As celebrations and farewell parties mark the end of my third year at Northwestern, travel vaccines and hours spent browsing www.kigalilife.com (Kigali’s form of www.craigslist.com) mark the beginning of an exciting upcoming three months that promise to be drastically different from any summer vacation I’ve ever had in my life. For one thing, this summer won’t be a vacation. At least not in the complete definition of the term. I know that it will be exciting and that it will involve travel, but this summer won’t, by any means, be a suspension from work. On the contrary, I anticipate that I will be working – and working harder than I ever have – on the most meaningful and challenging project I have ever undertaken.
I’ve become increasingly aware of the amount of preparation I will need in the next month. I’ve purchased my plane tickets, gotten all the vaccines, picked up the prescriptions, received the up-to-date report on students at the Learning Centre, selected leftover books from the library book sale, etc. etc. But the closer that July 18 approaches, the more I realize how completely unprepared I am to go to Rwanda. I’ve spent three years at Northwestern and taken numerous African Studies classes which have not only taught me a great deal about Rwanda, but have also provided the opportunity for me to develop my own research projects about the country. However, I realize I still know so very little about the culture, the people, and the current political situation.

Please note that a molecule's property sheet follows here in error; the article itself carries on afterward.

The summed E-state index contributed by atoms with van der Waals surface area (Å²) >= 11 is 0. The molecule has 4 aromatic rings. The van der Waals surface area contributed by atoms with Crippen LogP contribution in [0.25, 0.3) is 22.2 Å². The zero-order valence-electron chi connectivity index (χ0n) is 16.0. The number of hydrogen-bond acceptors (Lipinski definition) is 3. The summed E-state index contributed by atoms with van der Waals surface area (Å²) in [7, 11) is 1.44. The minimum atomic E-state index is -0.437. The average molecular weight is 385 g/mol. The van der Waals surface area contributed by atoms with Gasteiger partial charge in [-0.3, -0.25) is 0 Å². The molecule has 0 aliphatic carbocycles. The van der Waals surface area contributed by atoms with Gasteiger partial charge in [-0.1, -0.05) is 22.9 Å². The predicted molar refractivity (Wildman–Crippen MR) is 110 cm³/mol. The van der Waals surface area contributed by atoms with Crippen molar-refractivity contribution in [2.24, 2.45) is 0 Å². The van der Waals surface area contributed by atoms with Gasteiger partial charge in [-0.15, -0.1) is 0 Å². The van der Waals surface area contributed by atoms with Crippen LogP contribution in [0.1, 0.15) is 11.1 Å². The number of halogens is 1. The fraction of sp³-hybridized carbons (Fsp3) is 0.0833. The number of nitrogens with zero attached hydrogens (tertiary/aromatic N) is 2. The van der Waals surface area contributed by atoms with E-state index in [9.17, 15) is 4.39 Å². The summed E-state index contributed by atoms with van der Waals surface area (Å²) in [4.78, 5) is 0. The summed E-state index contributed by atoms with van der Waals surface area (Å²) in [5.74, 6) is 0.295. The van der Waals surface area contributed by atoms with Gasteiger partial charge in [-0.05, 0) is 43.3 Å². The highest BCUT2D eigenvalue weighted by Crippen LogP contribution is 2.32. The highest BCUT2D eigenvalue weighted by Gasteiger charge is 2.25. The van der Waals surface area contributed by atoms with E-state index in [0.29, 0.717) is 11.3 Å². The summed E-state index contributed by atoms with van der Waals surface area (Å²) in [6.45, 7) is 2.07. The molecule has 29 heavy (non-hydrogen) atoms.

For instance, I only learned a couple months ago that the teaching of history has been banned in Rwanda since the 1994 genocide – which has had rather significant implications for the English curriculum I am developing. I also learned just two days ago that I can’t use my malaria prescription from Guatemala, because the mosquitoes in Rwanda have already become resilient to it. (This was exceedingly bad news to me since mosquitoes are at the top of my list for creatures I detest most. Anyone have suggestions for extremely powerful mosquito repellent?)
My challenge, as such, for the next two months is this: 1) to learn as much about Rwanda as I can, especially in light of the upcoming presidential election, 2) to develop an English learning curriculum for the Intermediate class.
Here’s to a busy month of learning and preparation ahead!
Congrats to everybody for finishing another year. I hope you’ll stay posted and keep in touch. All comments are welcome and greatly appreciated 🙂